Arrived in St. Pete on Friday with a departure planned for Saturday. Winds and seas had a different plan. All of the forecasts said stay in port. Dave and I were discussing approaching our hosts, Mike and Leann to request an additional night of lodging when Mike shows up at the boat and makes that suggestion. Great news. Dave and I walked a mile to a Enterprise renta car and our choices were a truck, a bigger truck and a Mustang ragtop. Chose the convertible. Due to the wind and the temps in the area we had the top down for about 20 minutes, swallowed our pride and put the top back up.
We went to the West Marine store to look for a new lens for my anchor light which fell off when I bumped it while covering the dinghy. Didn’t float. No success, but one of the clerks at the store recommended a place called Don’s Marine Salvage. That place was probably 10 acres of all manner of marine stuff.
They even had goats.
After a few hours browsing this marine graveyard we went downtown to the water and had lunch at a restaurant that was right on the water. Located next to the St. Petersburg Yacht Club. We tried to get in there but since neither of us were wearing our ascots, no luck. Check out this 40′ Sea Ray. See the piling in the left side of the photo? See the concrete sea wall in front of the boat. How the hell…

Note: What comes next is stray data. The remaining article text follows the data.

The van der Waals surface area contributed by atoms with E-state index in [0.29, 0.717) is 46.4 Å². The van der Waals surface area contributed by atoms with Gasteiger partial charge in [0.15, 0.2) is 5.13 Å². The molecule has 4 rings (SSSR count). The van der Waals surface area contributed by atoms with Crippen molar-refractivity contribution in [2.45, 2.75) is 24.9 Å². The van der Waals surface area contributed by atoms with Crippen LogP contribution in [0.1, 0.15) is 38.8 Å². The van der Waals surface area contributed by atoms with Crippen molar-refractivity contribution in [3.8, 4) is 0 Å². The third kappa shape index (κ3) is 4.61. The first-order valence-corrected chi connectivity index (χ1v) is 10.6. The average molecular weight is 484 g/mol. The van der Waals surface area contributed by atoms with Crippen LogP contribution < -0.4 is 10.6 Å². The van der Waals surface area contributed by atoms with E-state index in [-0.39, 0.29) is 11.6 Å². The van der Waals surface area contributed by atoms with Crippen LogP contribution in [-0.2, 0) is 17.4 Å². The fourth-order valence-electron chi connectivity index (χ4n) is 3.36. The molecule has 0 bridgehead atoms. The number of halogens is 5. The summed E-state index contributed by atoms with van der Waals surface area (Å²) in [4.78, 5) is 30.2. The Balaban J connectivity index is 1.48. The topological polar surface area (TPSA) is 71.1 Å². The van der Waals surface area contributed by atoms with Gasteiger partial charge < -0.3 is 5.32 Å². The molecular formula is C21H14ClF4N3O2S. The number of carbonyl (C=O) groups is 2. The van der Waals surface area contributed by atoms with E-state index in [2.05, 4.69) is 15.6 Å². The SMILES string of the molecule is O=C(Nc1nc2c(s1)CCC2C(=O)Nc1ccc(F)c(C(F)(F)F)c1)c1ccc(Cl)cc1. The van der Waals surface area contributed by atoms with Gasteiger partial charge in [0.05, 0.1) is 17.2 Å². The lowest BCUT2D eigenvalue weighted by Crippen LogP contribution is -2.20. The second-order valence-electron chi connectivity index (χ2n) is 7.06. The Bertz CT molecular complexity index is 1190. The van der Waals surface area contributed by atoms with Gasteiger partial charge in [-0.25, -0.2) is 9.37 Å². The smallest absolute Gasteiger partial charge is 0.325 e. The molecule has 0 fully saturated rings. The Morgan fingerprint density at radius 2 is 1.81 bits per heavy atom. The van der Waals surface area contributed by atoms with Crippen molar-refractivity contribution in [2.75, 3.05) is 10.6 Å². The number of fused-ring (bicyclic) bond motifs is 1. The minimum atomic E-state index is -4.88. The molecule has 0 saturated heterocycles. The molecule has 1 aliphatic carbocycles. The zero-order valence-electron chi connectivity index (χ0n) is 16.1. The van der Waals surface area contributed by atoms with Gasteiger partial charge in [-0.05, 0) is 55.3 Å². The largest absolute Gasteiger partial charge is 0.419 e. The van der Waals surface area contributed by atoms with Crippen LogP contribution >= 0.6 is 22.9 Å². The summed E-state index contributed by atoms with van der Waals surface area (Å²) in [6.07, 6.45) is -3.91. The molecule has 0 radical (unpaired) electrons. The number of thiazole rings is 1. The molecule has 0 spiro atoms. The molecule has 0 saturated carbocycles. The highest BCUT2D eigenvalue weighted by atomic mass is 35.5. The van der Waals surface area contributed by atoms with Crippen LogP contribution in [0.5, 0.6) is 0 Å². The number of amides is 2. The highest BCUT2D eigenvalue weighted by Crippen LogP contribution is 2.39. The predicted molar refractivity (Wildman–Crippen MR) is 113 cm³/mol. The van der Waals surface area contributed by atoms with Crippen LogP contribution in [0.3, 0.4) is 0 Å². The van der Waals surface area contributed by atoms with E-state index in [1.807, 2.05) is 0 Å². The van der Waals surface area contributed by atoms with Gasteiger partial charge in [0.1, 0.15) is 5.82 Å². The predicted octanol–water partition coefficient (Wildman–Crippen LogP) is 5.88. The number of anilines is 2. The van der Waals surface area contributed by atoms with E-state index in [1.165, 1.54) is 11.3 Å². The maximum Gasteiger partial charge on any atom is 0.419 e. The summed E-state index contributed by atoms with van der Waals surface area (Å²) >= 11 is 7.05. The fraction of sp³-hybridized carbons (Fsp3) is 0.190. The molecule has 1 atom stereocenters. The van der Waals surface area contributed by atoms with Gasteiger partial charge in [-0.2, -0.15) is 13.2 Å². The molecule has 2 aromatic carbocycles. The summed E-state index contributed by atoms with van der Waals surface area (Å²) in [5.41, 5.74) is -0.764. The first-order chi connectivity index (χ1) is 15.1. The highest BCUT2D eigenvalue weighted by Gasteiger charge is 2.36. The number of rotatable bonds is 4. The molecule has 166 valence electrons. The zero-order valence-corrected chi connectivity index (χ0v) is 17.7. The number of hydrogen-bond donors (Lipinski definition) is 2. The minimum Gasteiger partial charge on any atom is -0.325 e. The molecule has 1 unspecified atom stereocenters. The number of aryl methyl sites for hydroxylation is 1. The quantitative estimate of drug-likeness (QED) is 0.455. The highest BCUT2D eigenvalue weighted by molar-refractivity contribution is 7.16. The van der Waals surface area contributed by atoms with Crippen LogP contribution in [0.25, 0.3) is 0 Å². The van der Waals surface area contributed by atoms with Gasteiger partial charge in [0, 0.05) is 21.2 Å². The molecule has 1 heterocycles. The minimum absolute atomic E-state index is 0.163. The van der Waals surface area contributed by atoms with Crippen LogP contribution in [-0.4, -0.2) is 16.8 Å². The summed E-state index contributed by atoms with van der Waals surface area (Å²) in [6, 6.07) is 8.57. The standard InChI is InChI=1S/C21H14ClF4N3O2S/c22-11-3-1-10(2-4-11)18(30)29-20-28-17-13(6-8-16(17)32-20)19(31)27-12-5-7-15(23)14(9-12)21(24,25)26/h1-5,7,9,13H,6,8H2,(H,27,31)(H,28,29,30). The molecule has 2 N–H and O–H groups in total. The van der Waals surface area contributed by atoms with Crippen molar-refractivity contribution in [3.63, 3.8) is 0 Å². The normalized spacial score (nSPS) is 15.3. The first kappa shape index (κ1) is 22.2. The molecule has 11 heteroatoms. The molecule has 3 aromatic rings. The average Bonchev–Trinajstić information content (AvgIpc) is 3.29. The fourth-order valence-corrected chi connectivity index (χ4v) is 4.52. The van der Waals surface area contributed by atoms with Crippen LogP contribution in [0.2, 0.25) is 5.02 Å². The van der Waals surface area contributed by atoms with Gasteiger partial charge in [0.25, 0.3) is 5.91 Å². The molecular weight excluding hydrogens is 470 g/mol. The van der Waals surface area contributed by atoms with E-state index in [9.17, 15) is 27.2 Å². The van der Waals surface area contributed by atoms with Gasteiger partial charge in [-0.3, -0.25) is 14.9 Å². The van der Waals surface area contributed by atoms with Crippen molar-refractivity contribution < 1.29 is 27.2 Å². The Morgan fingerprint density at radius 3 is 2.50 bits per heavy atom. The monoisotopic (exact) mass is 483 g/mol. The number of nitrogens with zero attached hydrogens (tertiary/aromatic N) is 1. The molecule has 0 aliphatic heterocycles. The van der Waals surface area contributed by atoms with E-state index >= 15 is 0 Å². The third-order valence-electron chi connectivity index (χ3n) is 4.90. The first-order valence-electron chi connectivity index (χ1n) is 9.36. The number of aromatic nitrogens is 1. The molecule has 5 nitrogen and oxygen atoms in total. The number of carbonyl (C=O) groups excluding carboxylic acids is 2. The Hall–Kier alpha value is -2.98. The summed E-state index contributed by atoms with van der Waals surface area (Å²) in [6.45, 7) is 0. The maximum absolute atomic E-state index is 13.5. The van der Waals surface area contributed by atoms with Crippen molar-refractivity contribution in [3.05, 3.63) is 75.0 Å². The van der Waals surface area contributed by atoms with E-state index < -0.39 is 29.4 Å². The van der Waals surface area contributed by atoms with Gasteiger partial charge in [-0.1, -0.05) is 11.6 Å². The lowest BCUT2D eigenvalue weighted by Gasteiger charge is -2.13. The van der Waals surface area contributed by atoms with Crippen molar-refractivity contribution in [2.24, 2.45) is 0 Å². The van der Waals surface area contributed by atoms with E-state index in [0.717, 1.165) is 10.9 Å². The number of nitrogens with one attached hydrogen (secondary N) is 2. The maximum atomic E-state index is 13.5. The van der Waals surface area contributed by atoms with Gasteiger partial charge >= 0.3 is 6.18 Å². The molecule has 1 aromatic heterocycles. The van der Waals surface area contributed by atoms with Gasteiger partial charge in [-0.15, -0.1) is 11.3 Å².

Coupla shots of downtown St. Pete and the marina.
Woke up at 6:30 (still dark) to prepare for the long journey ahead today. I must interject at this point. As gracious as Mike and Leann were in allowing us to stay 2 nights at their dock providing us with electricity and water I must say I was a wee bit dissapointed. Upon rising from our slumber yesterday morning there were no fresh fruit and croissants nor any espresso to be seen. Not only that, hell they didn’t even place chocolates on our pillows prior to retiring for the night! I posted this info on the AGLCA forum last night (with tongue in cheek) and VOILA, first thing this morning they showed up at the boat with chocolate lobsters!